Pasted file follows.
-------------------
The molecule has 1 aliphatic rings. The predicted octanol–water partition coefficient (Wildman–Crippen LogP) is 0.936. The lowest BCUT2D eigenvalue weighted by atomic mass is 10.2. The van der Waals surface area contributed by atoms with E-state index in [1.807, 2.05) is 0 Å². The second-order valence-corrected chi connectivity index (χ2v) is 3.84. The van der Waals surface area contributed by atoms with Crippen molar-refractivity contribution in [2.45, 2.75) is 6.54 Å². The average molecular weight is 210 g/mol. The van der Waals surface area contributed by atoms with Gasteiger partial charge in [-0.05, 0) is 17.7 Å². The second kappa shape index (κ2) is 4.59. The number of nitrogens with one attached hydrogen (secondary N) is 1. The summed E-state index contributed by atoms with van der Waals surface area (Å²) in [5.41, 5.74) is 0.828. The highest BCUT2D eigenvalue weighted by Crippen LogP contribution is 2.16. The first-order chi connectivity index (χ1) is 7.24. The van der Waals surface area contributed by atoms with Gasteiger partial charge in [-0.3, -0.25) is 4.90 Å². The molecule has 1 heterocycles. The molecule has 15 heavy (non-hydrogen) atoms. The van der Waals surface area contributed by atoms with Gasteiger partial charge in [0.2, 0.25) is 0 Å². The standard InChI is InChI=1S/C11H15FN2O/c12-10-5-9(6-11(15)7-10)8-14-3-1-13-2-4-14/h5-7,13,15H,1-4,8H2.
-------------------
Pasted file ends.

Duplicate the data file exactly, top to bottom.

The molecule has 1 aliphatic rings. The predicted octanol–water partition coefficient (Wildman–Crippen LogP) is 0.936. The lowest BCUT2D eigenvalue weighted by atomic mass is 10.2. The van der Waals surface area contributed by atoms with E-state index in [1.807, 2.05) is 0 Å². The second-order valence-corrected chi connectivity index (χ2v) is 3.84. The van der Waals surface area contributed by atoms with Crippen molar-refractivity contribution in [2.45, 2.75) is 6.54 Å². The average molecular weight is 210 g/mol. The van der Waals surface area contributed by atoms with Gasteiger partial charge in [-0.05, 0) is 17.7 Å². The second kappa shape index (κ2) is 4.59. The number of nitrogens with one attached hydrogen (secondary N) is 1. The summed E-state index contributed by atoms with van der Waals surface area (Å²) in [5.41, 5.74) is 0.828. The highest BCUT2D eigenvalue weighted by Crippen LogP contribution is 2.16. The first-order chi connectivity index (χ1) is 7.24. The van der Waals surface area contributed by atoms with Gasteiger partial charge in [-0.3, -0.25) is 4.90 Å². The molecule has 1 heterocycles. The molecule has 15 heavy (non-hydrogen) atoms. The van der Waals surface area contributed by atoms with Gasteiger partial charge in [0.2, 0.25) is 0 Å². The standard InChI is InChI=1S/C11H15FN2O/c12-10-5-9(6-11(15)7-10)8-14-3-1-13-2-4-14/h5-7,13,15H,1-4,8H2.